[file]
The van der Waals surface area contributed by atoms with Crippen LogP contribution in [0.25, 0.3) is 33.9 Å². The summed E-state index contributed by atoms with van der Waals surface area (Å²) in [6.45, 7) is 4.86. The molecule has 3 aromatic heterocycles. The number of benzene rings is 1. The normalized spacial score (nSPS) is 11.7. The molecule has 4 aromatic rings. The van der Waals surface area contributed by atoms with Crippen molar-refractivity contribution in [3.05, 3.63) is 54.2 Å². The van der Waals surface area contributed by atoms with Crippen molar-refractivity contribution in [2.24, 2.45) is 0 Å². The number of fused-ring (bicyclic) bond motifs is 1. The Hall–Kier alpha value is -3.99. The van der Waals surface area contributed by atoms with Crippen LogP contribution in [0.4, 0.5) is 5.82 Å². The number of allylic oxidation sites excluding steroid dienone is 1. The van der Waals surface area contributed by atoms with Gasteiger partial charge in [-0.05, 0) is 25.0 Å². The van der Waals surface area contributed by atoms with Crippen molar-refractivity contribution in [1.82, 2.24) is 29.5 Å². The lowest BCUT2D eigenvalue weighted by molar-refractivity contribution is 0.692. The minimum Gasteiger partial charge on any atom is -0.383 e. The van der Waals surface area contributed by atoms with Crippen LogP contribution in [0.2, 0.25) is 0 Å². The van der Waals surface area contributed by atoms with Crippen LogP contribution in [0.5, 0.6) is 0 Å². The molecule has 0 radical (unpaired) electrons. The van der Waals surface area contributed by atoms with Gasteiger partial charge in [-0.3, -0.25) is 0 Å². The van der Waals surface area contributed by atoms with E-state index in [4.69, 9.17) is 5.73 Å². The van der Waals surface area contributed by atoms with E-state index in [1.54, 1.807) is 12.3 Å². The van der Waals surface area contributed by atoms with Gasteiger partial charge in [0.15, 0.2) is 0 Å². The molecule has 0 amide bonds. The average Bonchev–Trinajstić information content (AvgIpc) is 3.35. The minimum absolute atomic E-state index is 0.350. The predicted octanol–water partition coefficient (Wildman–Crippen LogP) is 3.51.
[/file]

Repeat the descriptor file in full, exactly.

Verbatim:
The van der Waals surface area contributed by atoms with Crippen LogP contribution in [0.25, 0.3) is 33.9 Å². The summed E-state index contributed by atoms with van der Waals surface area (Å²) in [6.45, 7) is 4.86. The molecule has 3 aromatic heterocycles. The number of benzene rings is 1. The normalized spacial score (nSPS) is 11.7. The molecule has 4 aromatic rings. The van der Waals surface area contributed by atoms with Crippen molar-refractivity contribution in [3.05, 3.63) is 54.2 Å². The van der Waals surface area contributed by atoms with Crippen molar-refractivity contribution in [2.24, 2.45) is 0 Å². The number of fused-ring (bicyclic) bond motifs is 1. The Hall–Kier alpha value is -3.99. The van der Waals surface area contributed by atoms with Crippen LogP contribution in [0.4, 0.5) is 5.82 Å². The number of allylic oxidation sites excluding steroid dienone is 1. The van der Waals surface area contributed by atoms with Gasteiger partial charge in [-0.05, 0) is 25.0 Å². The van der Waals surface area contributed by atoms with Crippen molar-refractivity contribution in [1.82, 2.24) is 29.5 Å². The lowest BCUT2D eigenvalue weighted by molar-refractivity contribution is 0.692. The minimum Gasteiger partial charge on any atom is -0.383 e. The van der Waals surface area contributed by atoms with Crippen LogP contribution in [0.2, 0.25) is 0 Å². The van der Waals surface area contributed by atoms with Crippen LogP contribution in [0.5, 0.6) is 0 Å². The molecule has 0 radical (unpaired) electrons. The van der Waals surface area contributed by atoms with Gasteiger partial charge in [-0.3, -0.25) is 0 Å². The van der Waals surface area contributed by atoms with E-state index in [4.69, 9.17) is 5.73 Å². The van der Waals surface area contributed by atoms with E-state index in [1.54, 1.807) is 12.3 Å². The van der Waals surface area contributed by atoms with Gasteiger partial charge in [0.15, 0.2) is 0 Å². The molecule has 0 amide bonds. The average Bonchev–Trinajstić information content (AvgIpc) is 3.35. The minimum absolute atomic E-state index is 0.350. The predicted octanol–water partition coefficient (Wildman–Crippen LogP) is 3.51.